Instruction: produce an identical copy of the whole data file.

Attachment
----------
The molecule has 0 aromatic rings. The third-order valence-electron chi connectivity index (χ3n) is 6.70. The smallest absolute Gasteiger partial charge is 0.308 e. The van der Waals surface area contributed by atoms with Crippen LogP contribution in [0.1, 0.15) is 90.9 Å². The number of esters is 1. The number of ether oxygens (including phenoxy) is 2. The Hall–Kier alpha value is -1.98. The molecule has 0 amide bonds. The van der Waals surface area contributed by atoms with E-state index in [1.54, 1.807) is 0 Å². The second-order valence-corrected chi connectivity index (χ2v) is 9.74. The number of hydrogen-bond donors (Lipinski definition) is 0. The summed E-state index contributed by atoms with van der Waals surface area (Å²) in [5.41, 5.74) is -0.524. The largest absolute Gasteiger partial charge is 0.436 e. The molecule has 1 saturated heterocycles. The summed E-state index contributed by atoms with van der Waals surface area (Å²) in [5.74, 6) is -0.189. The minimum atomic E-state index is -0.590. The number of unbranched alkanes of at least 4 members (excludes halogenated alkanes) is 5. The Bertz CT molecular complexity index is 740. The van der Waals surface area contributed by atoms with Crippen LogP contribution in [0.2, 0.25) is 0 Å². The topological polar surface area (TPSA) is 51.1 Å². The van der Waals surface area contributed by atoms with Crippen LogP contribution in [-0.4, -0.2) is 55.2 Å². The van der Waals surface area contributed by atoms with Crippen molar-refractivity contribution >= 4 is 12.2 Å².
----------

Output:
The molecule has 0 aromatic rings. The third-order valence-electron chi connectivity index (χ3n) is 6.70. The smallest absolute Gasteiger partial charge is 0.308 e. The van der Waals surface area contributed by atoms with Crippen LogP contribution in [0.1, 0.15) is 90.9 Å². The number of esters is 1. The number of ether oxygens (including phenoxy) is 2. The Hall–Kier alpha value is -1.98. The molecule has 0 amide bonds. The van der Waals surface area contributed by atoms with E-state index in [1.54, 1.807) is 0 Å². The second-order valence-corrected chi connectivity index (χ2v) is 9.74. The number of hydrogen-bond donors (Lipinski definition) is 0. The summed E-state index contributed by atoms with van der Waals surface area (Å²) in [5.41, 5.74) is -0.524. The largest absolute Gasteiger partial charge is 0.436 e. The molecule has 1 saturated heterocycles. The summed E-state index contributed by atoms with van der Waals surface area (Å²) in [5.74, 6) is -0.189. The minimum atomic E-state index is -0.590. The number of unbranched alkanes of at least 4 members (excludes halogenated alkanes) is 5. The Bertz CT molecular complexity index is 740. The van der Waals surface area contributed by atoms with Crippen LogP contribution in [0.2, 0.25) is 0 Å². The topological polar surface area (TPSA) is 51.1 Å². The van der Waals surface area contributed by atoms with Crippen LogP contribution in [-0.4, -0.2) is 55.2 Å². The van der Waals surface area contributed by atoms with Crippen molar-refractivity contribution >= 4 is 12.2 Å².